- The Washington Times - Thursday, July 13, 2006

LITTLE ROCK, Ark. (AP) — Wal-Mart Stores Inc. offered simple advice yesterday to potential shoplifters hoping to avoid prosecution under a new company policy that limits when the cops should be called: “Don’t test it.”

A union-backed group critical of Wal-Mart revealed this week a company policy that bypasses Sam Walton’s zero-tolerance stance against shoplifting. Thieves now will be prosecuted only if they lift merchandise worth more than $25, if they don’t identify themselves or if they are violent.

“We’re concentrating our resources on organized theft rings and high-dollar losses,” Wal-Mart spokesman John Simley said. “It simply is not efficient to prosecute most petty shoplifters at the expense of those high-dollar items.”

Still, Mr. Simley said, “Our stores are hard targets for theft, and we intend to keep it that way. Don’t test it.”

WakeUpWalMart.com distributed copies of the new policy this week, saying Mr. Walton, the company’s founder, had it right when he said shoplifting is the greatest threat to a store’s profitability.

“Deterring crime at any level is good for the country,” said Chris Kofinis, a spokesman for the union-backed group. “Wal-Mart has decided to go on a cost-cutting exercise and getting rid of loss-prevention people whose job was to prevent and deter shoplifters.”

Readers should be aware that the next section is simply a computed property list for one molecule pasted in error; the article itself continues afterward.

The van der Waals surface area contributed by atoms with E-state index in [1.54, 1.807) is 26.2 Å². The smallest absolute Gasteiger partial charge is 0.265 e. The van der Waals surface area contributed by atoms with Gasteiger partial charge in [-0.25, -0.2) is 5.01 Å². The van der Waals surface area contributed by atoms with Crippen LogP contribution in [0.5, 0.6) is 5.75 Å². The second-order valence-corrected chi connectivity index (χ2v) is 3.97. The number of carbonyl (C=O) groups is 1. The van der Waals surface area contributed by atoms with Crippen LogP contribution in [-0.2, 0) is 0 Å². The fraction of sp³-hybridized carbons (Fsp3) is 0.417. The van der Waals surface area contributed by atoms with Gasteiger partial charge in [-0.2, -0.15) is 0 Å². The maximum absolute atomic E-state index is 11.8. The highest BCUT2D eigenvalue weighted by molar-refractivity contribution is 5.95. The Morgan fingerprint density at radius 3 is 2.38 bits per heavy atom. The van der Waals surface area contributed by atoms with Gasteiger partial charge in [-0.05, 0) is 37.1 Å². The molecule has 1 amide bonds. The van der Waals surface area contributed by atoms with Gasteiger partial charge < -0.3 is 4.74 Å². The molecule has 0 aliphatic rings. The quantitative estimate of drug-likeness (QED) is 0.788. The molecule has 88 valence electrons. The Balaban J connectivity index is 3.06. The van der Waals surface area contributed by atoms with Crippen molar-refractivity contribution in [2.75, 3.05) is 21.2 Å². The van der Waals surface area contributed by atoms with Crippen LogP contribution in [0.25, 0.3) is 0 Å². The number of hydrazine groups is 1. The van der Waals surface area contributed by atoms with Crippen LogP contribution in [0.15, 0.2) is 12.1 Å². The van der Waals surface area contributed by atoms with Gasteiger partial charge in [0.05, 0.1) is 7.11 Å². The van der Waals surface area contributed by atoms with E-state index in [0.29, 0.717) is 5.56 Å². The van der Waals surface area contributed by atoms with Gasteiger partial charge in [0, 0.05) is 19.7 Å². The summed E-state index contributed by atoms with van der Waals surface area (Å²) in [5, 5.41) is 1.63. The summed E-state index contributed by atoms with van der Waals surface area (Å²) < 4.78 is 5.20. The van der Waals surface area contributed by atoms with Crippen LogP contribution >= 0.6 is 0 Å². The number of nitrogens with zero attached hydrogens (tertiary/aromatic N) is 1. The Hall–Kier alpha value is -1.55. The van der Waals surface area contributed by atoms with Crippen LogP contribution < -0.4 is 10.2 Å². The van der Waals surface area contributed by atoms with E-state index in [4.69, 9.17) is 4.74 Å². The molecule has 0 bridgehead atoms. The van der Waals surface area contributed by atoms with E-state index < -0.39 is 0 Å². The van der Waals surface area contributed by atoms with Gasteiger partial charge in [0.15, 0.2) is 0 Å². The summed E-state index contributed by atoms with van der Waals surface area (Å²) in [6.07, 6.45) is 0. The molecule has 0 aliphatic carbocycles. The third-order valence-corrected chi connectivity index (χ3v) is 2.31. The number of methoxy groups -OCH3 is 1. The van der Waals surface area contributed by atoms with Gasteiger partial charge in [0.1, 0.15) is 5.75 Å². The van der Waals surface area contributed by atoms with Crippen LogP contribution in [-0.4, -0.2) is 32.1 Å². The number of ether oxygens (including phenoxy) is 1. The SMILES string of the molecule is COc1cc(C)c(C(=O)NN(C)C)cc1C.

Wal-Mart has been concentrating anti-crime efforts on organized-theft rings as WakeUpWalMart.com complained that the company was trying to save labor costs and reduce criticism from police departments about a high number of shoplifting calls.

Wal-Mart spokeswoman Sharon Weber said last month that the company was adjusting where it placed loss-prevention specialists, with stores in high-crime areas gaining employees and stores elsewhere losing them.

WakeUpWalMart.com released details from the new policy Wednesday, including directions to call the police when high-value items were taken or when store employees caught a repeat offender. It also details how to track suspected shoplifters and when to let them go.

“It’s a good policy, but not if everyone knows about it,” said Anthony Liuzzo, a professor of business and economics at Wilkes University in Wilkes-Barre, Pa. “I’m sure [Wal-Mart] want people to think, ‘We’re tough, and we’ll prosecute you for a dollar.’

“Don’t do it, but let people think you will,” Mr. Liuzzo said.

He said he could see the company’s logic in adopting the new policy, which took effect in March.

“It’s very expensive to prosecute a shoplifting case for a company. It makes sense for them not to prosecute for a $7 pair of socks,” he said.

Mr. Simley said he didn’t know whether publicity about the policy change would hurt the store.

“The reporting does remind people that it’s wrong to steal and that Wal-Mart is pretty effective” in catching thieves, he said.

Regardless of the $25 level that will trigger prosecution, Mr. Simley said Wal-Mart will still seek to catch people who steal items of lesser value.

“You walk in there and you steal something, you are more likely to get caught at a Wal-Mart than anywhere else,” he said.

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